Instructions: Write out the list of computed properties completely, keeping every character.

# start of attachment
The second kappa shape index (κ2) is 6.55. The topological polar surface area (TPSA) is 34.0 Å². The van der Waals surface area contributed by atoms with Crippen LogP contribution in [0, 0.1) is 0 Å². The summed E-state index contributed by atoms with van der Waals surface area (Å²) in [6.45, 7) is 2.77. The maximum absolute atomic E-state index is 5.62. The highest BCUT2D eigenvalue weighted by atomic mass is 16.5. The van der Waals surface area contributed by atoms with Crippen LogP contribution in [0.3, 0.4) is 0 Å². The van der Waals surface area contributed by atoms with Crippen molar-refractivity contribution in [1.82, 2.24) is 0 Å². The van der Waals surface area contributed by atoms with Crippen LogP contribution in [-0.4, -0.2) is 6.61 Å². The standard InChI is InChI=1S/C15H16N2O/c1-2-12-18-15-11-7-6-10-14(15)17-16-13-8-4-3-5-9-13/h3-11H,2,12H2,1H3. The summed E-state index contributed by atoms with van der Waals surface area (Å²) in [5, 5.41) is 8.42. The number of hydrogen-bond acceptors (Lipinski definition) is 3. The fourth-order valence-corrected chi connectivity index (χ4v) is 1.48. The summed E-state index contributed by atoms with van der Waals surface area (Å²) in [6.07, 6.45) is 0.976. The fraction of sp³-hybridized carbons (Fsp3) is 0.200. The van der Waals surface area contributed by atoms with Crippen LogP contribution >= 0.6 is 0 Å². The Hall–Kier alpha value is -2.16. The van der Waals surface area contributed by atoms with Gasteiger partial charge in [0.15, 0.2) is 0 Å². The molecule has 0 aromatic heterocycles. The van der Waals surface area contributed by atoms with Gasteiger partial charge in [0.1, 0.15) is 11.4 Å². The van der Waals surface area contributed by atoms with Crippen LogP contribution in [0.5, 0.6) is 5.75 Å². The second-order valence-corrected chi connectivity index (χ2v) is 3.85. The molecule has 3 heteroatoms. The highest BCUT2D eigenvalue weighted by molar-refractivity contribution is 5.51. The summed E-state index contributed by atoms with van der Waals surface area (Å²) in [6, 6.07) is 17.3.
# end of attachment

The second kappa shape index (κ2) is 6.55. The topological polar surface area (TPSA) is 34.0 Å². The van der Waals surface area contributed by atoms with Crippen LogP contribution in [0, 0.1) is 0 Å². The summed E-state index contributed by atoms with van der Waals surface area (Å²) in [6.45, 7) is 2.77. The maximum absolute atomic E-state index is 5.62. The highest BCUT2D eigenvalue weighted by atomic mass is 16.5. The van der Waals surface area contributed by atoms with Crippen LogP contribution in [0.3, 0.4) is 0 Å². The van der Waals surface area contributed by atoms with Crippen molar-refractivity contribution in [1.82, 2.24) is 0 Å². The van der Waals surface area contributed by atoms with Crippen LogP contribution in [-0.4, -0.2) is 6.61 Å². The standard InChI is InChI=1S/C15H16N2O/c1-2-12-18-15-11-7-6-10-14(15)17-16-13-8-4-3-5-9-13/h3-11H,2,12H2,1H3. The summed E-state index contributed by atoms with van der Waals surface area (Å²) in [5, 5.41) is 8.42. The number of hydrogen-bond acceptors (Lipinski definition) is 3. The fourth-order valence-corrected chi connectivity index (χ4v) is 1.48. The summed E-state index contributed by atoms with van der Waals surface area (Å²) in [6.07, 6.45) is 0.976. The fraction of sp³-hybridized carbons (Fsp3) is 0.200. The van der Waals surface area contributed by atoms with Crippen LogP contribution >= 0.6 is 0 Å². The Hall–Kier alpha value is -2.16. The van der Waals surface area contributed by atoms with Gasteiger partial charge in [0.15, 0.2) is 0 Å². The molecule has 0 aromatic heterocycles. The van der Waals surface area contributed by atoms with Gasteiger partial charge in [0.1, 0.15) is 11.4 Å². The van der Waals surface area contributed by atoms with Crippen LogP contribution in [0.5, 0.6) is 5.75 Å². The second-order valence-corrected chi connectivity index (χ2v) is 3.85. The molecule has 3 heteroatoms. The highest BCUT2D eigenvalue weighted by molar-refractivity contribution is 5.51. The summed E-state index contributed by atoms with van der Waals surface area (Å²) in [6, 6.07) is 17.3.